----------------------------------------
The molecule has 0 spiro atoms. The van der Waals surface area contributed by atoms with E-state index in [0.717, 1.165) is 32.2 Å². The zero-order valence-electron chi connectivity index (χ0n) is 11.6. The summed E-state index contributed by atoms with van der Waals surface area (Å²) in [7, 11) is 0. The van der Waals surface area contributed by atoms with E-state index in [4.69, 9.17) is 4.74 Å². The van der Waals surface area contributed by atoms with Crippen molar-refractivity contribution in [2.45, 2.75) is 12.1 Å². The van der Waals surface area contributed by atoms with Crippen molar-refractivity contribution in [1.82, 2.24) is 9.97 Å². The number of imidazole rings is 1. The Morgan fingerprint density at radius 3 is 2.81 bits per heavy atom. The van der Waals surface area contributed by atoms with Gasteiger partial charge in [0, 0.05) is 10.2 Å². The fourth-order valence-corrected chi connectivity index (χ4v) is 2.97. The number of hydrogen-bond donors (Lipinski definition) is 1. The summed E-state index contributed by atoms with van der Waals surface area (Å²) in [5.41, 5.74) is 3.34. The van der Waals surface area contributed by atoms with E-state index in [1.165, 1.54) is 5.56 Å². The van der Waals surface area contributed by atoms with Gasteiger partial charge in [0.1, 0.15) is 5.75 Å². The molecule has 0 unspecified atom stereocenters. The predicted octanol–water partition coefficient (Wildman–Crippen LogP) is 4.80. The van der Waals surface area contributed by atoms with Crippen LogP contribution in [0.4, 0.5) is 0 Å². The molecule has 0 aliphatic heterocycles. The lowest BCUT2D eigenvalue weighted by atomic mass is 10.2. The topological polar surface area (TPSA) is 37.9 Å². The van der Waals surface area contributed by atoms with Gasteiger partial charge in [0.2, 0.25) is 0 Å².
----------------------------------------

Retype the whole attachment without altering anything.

The molecule has 0 spiro atoms. The van der Waals surface area contributed by atoms with E-state index in [0.717, 1.165) is 32.2 Å². The zero-order valence-electron chi connectivity index (χ0n) is 11.6. The summed E-state index contributed by atoms with van der Waals surface area (Å²) in [7, 11) is 0. The van der Waals surface area contributed by atoms with E-state index in [4.69, 9.17) is 4.74 Å². The van der Waals surface area contributed by atoms with Crippen molar-refractivity contribution in [2.45, 2.75) is 12.1 Å². The van der Waals surface area contributed by atoms with Crippen molar-refractivity contribution in [1.82, 2.24) is 9.97 Å². The number of imidazole rings is 1. The Morgan fingerprint density at radius 3 is 2.81 bits per heavy atom. The van der Waals surface area contributed by atoms with Gasteiger partial charge in [0, 0.05) is 10.2 Å². The fourth-order valence-corrected chi connectivity index (χ4v) is 2.97. The number of hydrogen-bond donors (Lipinski definition) is 1. The summed E-state index contributed by atoms with van der Waals surface area (Å²) in [5.41, 5.74) is 3.34. The van der Waals surface area contributed by atoms with E-state index in [1.165, 1.54) is 5.56 Å². The van der Waals surface area contributed by atoms with Gasteiger partial charge in [0.1, 0.15) is 5.75 Å². The molecule has 0 unspecified atom stereocenters. The predicted octanol–water partition coefficient (Wildman–Crippen LogP) is 4.80. The van der Waals surface area contributed by atoms with Crippen LogP contribution in [0.4, 0.5) is 0 Å². The molecule has 0 aliphatic heterocycles. The lowest BCUT2D eigenvalue weighted by atomic mass is 10.2. The topological polar surface area (TPSA) is 37.9 Å². The van der Waals surface area contributed by atoms with Gasteiger partial charge in [0.2, 0.25) is 0 Å².